Why Was Madison Reed Sued?

In 2022, Madison Reed was sued in a class-action lawsuit according to Top Class Actions.

The lawsuit alleges that the brand misrepresents their products as being free of harsh chemicals, while containing ingredients that may cause aesthetically damaging effects such as hair loss.

The plaintiff claims that after using Madison Reed for the first time, her scalp became irritated and she suffered hair loss.

Further, the lawsuit alleges that a compound called ethanolamine that’s in some Madison Reed formulations “is known to cause hair loss.”

At the time of publishing this article, the lawsuit appears to be ongoing.

How to Use Madison Reed Products

A YouTube video from the official Madison Reed channel contains a tutorial on how to color your hair at home using the products:

Real Customers Review Madison Reed

Madison Reed is sold on Amazon, which is a better resource for honest customer reviews in our opinion than a brand’s website.

Madison Reed Radiant Hair Color Kit, Shades of Brown is the brand’s most popular hair coloring kit on Amazon, with over 1,900 reviews and a 4.2 out of 5 star average rating.

The top positive review from a verified purchaser comes from a user named “Fredda Bianco” who appreciates the convenience of the product and claims that Amazon is a better place to buy it than the brand’s website:

“This is amazingly easy and I have gotten so many compliments on the color. Are used to order from the Madison Reed website, but it took a while for the product to ship and you had to pay for shipping. Not so with Amazon prime. Highly recommend if you feel like you want to color your own hair.”

The top negative review from a verified purchaser is written by a user named “Kimberly S.” who claims that the product had little effect:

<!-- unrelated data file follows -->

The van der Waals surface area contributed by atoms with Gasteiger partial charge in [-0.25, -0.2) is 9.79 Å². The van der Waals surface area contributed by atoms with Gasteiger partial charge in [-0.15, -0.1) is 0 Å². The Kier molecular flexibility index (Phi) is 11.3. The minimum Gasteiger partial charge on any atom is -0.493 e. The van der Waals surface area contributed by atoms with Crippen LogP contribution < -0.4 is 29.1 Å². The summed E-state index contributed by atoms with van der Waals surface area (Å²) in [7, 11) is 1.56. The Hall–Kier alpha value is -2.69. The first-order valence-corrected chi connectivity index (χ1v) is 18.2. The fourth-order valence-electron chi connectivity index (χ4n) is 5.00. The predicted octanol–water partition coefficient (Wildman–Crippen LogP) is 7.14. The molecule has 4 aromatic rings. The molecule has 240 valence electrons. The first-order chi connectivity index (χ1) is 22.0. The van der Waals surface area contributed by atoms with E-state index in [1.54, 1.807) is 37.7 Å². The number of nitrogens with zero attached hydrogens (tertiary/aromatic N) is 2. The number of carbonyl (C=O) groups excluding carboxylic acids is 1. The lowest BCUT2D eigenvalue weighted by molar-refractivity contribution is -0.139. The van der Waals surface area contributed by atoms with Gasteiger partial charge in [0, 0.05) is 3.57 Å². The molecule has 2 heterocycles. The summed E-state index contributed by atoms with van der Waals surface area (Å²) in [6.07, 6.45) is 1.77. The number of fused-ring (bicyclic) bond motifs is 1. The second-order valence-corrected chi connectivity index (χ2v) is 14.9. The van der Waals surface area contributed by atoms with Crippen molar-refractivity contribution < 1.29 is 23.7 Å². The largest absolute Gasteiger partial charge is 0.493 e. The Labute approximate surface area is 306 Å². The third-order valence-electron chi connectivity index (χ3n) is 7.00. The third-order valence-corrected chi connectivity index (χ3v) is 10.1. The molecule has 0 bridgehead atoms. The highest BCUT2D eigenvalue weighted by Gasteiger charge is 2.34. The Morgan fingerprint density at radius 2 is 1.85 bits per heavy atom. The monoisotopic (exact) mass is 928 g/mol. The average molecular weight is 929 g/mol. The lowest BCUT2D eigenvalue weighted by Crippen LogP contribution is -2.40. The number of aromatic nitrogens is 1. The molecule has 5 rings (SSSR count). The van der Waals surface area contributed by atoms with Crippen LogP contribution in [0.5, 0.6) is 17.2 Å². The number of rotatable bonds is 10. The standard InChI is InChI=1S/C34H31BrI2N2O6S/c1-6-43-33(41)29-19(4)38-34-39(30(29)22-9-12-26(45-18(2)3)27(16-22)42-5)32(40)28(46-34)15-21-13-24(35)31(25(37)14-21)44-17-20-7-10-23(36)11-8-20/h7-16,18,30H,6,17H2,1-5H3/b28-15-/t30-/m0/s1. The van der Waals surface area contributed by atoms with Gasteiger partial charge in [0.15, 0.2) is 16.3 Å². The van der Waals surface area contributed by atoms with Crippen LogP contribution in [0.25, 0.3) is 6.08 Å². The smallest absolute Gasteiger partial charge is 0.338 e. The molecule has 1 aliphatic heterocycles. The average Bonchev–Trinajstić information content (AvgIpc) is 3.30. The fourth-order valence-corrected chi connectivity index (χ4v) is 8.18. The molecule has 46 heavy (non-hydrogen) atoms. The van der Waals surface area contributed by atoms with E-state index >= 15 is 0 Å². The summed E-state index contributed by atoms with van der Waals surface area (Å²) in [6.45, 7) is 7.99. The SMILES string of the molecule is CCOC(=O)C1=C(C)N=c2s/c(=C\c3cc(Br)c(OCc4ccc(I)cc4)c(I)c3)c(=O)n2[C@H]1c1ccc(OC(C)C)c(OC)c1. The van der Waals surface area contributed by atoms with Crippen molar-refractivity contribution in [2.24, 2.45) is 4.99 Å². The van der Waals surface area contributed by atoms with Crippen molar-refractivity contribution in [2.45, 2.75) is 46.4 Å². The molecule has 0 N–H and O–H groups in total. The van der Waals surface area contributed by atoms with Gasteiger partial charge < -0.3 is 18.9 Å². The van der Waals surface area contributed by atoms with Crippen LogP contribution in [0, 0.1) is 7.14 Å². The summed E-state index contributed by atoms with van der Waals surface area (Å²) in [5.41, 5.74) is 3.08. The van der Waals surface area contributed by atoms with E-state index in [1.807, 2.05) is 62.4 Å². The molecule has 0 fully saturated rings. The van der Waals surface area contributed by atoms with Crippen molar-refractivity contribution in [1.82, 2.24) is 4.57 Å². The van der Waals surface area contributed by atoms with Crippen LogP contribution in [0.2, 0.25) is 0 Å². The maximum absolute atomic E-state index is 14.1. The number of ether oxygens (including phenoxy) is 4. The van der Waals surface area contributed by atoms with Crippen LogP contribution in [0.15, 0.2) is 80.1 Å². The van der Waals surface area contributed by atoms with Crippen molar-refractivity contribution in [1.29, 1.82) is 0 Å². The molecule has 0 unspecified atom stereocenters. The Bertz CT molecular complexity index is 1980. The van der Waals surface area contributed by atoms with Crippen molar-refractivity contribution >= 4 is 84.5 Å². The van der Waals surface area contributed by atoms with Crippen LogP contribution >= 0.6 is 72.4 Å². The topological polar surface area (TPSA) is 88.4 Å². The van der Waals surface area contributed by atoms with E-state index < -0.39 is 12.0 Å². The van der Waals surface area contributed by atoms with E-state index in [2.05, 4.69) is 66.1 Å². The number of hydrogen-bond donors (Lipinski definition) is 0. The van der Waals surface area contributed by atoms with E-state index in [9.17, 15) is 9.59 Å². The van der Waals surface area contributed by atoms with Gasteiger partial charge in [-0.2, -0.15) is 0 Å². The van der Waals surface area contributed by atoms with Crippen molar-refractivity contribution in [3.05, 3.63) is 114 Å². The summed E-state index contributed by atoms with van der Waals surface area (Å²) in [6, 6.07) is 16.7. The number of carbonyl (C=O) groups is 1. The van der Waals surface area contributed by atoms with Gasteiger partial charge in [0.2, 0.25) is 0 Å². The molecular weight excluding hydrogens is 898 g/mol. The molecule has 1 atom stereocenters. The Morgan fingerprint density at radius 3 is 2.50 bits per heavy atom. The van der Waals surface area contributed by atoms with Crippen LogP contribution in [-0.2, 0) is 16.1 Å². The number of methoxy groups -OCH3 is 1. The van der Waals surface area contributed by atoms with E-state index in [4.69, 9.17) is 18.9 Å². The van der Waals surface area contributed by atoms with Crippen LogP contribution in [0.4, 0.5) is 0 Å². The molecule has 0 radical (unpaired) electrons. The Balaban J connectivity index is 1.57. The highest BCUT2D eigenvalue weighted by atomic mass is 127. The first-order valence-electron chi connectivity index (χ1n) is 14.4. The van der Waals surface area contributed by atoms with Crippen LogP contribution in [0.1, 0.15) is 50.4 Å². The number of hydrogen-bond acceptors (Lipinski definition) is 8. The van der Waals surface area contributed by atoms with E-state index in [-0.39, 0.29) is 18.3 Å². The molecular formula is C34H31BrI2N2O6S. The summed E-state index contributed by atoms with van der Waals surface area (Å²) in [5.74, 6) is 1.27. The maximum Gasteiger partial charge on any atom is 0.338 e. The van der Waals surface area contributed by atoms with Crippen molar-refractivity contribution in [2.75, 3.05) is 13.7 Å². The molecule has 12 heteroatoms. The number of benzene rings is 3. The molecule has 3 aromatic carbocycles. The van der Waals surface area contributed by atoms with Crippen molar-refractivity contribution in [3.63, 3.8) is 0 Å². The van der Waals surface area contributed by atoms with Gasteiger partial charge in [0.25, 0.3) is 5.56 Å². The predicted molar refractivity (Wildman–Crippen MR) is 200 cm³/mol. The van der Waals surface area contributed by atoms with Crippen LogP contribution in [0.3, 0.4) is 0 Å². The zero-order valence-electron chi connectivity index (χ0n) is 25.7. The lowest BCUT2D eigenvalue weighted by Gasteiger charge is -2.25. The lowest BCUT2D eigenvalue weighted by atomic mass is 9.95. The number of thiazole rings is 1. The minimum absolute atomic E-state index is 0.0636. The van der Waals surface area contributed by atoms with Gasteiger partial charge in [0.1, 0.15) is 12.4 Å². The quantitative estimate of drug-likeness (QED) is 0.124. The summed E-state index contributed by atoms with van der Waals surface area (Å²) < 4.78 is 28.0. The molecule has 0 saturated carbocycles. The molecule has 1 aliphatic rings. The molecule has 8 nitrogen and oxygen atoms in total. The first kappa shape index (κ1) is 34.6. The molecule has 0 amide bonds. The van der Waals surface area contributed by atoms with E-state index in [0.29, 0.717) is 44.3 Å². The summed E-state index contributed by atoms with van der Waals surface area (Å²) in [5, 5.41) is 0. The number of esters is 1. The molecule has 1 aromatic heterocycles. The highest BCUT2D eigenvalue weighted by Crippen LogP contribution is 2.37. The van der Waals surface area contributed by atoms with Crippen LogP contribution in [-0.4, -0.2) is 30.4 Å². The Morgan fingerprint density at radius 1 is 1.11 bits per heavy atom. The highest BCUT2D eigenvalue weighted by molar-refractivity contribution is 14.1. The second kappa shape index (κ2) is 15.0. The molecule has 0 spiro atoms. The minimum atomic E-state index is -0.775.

“When I tell you, there was absolutely no difference in my hair color! My hair looks exactly the same. The only thing the color did was to darken a few gray hairs at my temples and forehead and that is literally it.”

Madison Reed has an average rating of 1.35 out of 5 stars on the Better Business Bureau (BBB) website, with some users claiming the product causes hair loss, like this complaint from April 20, 2023:

“Their product made my hair fall out, including a baseball sized bald spot on my head.”

At the time of publishing this article, Madison Reed responds to the majority of complaints on their BBB page, which is a sign of a high-quality brand.

Is Henna a Safer Hair Dye?

A dermatologist and YouTube beauty influencer called "Dr Dray" has a video suggesting that henna is a natural alternative that's healthier than traditional hair dye products:

Pros and Cons of Madison Reed

Here are the pros and cons of Madison Reed at-home hair color kits in our opinion:

Pros:

  • Should be effective for changing hair color
  • May be effective for improving hair quality
  • Contains research-backed ingredients
  • Much cheaper than salon treatment
  • Most Amazon reviews are positive

Cons:

  • Contains some ingredients with questionable toxicity data
  • Some products contain fragrance
  • Currently being sued over products causing hair loss
Stay up-to-date on our research reviews

Conclusion

Madison Reed seems to be a good option for consumers seeking affordable hair coloration. The products sold by the company should be effective for dying hair, and can be much more affordable than hair dying at a salon.

Some of the formulations sold by the company contain questionable additive ingredients, but so do most commercial salon treatments.

Madison Reed does use research-backed active ingredients in their hair coloration products that may improve hair quality beyond just changing its color.

A class-action lawsuit was recently filed against Madison Reed alleging that the brand isn’t as “natural” as claimed and that their products can cause hair loss.

A dermatologist suggests that henna may be a safer natural hair coloration option in a video shared in this article.